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Stocks move higher as investors weigh Fedspeak




U.S. stocks crept ahead at Tuesday’s open as Wall Street dealt with hawkish rate talk from Federal Reserve officials and pondered comments from Chairman Jerome Powell at an event hosted by Sweden’s central bank.

The S&P 500 (^GSPC) and the Dow Jones Industrial Average (^DJI) were each up 0.2% at the start of the session. The technology-heavy Nasdaq Composite (^IXIC) rose 0.3%.

Powell made the case for central bank independence in a speech Tuesday at the Symposium on Central Bank Independence in Stockholm, Sweden. He argued that stable inflation is the foundation of a healthy economy and can require the Fed to take actions that are necessary, even if they are often unpopular.

̵[ads1]1; The case for monetary policy independence lies in the benefits of isolating monetary policy decisions from short-term political considerations, he said.

In specific market moves, shares of Coinbase ( COIN ) rose 4% at the open after the cryptocurrency exchange said it would cut nearly 1,000 jobs as part of a restructuring plan. The company expects to incur approximately $149 million to $163 million in restructuring costs. The move will mark the third round of layoffs for Coinbase since last year.

Shares in billionaire Richard Branson’s Virgin Orbit Holdings ( VORB ) plunged 20% after one of the company’s rockets failed to reach its destination due to a technical fault.

Investors continued to watch beleaguered retailer Bed Bath & Beyond ( BBBY ) as it reported earnings that missed estimates, just a week after it disclosed that the company was considering bankruptcy amid its financial woes.

“As we shared last week, we continue to work with advisors as we consider all strategic options to achieve our near and long-term goals,” CEO Sue Gove said in an update Tuesday, adding that “multiple avenues are being explored.”

Bumble ( BMBL ) shares rose more than 4% in early trading after KeyBanc upgraded the women’s dating app from Sector Weight to Overweight, saying “the competitive environment appears stable and financial pressures are easing.”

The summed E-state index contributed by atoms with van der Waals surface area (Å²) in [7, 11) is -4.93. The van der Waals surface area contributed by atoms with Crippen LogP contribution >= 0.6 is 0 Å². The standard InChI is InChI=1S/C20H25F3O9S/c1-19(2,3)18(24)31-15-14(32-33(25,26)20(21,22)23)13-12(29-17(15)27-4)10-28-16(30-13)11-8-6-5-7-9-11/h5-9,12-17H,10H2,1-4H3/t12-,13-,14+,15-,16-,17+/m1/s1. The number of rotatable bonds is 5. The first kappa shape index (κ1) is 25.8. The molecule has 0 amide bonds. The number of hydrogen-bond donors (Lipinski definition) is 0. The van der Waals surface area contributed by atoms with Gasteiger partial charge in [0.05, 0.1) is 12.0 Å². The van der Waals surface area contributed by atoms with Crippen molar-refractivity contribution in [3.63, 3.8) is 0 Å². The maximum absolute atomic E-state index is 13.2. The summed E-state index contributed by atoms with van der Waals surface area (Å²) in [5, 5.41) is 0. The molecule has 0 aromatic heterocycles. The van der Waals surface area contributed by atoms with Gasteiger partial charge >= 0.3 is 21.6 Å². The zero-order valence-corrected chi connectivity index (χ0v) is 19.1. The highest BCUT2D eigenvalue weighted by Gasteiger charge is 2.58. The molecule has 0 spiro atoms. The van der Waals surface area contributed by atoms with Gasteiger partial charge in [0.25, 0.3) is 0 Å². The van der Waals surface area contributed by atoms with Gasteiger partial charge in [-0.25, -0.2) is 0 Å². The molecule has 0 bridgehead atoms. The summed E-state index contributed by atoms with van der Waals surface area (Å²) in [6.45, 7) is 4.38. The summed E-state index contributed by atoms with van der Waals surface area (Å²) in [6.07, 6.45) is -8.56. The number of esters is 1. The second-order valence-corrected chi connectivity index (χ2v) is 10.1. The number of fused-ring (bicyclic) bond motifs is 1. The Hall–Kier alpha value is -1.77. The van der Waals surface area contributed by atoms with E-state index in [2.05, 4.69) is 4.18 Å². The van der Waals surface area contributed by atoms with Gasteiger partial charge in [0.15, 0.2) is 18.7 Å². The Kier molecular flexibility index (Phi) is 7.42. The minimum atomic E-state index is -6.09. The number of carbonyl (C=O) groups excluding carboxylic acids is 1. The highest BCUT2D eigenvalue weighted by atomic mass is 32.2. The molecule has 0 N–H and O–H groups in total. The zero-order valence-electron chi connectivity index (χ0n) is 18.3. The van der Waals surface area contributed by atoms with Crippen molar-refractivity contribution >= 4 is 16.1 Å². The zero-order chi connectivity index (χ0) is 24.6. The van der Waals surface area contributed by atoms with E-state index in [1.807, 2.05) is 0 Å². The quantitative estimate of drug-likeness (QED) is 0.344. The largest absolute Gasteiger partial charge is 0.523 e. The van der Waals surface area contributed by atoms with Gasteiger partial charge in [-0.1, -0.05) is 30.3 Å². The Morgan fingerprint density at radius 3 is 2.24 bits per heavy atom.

Shares of Oak Street Health ( OSH ) surged 29% after Bloomberg News reported Monday that CVS Health is exploring an acquisition of the primary care center operator.

Stocks move higher as investors weigh Fedspeak

Traders work on the floor of the New York Stock Exchange during afternoon trading on January 9, 2023 in New York City. (Photo by Michael M. Santiago/Getty Images)

Tuesday’s move comes after a mixed start to the week that saw the tech-heavy Nasdaq extend gains from a rally on Friday, while the other two major averages failed to sustain momentum. The Nasdaq rose 0.6% on Monday, while the S&P 500 and Dow each closed down 0.1% and 0.3%, respectively, after hawkish comments from two Federal Reserve officials.

San Francisco Fed President Mary Daly said during a live interview with the Wall Street Journal that she expects policymakers to raise interest rates to somewhere above 5%, adding that the final rate will ultimately depend on the path of inflation.

In line with this view, Atlanta Federal Reserve President Raphael Bostic also said the US central bank should raise interest rates above 5% early in the second quarter and then keep them there for “a long time.”

“I’m not a pivot guy,” Bostic said in remarks at the Atlanta Rotary Club on Monday. “I think we should take a break and hang in there, and let the politics work.”

Thursday will bring investors December’s consumer price index (CPI) — perhaps the most important economic release of the month and the last significant reading before Federal Reserve officials meet Jan. 31-Feb. 1 to deliver its next rate hike.

Economists expect the overall CPI to have risen 6.6% from a year earlier in December, down from the 7.1% increase in November, according to data from Bloomberg. On a month-over-month basis, the CPI was likely to remain unchanged.

The report is likely to sway bets on whether the Federal Reserve will raise interest rates by 0.25% or 0.50% early next month.

Alexandra Semenova is a reporter for Yahoo Finance. Follow her on Twitter @alexandraandnyc

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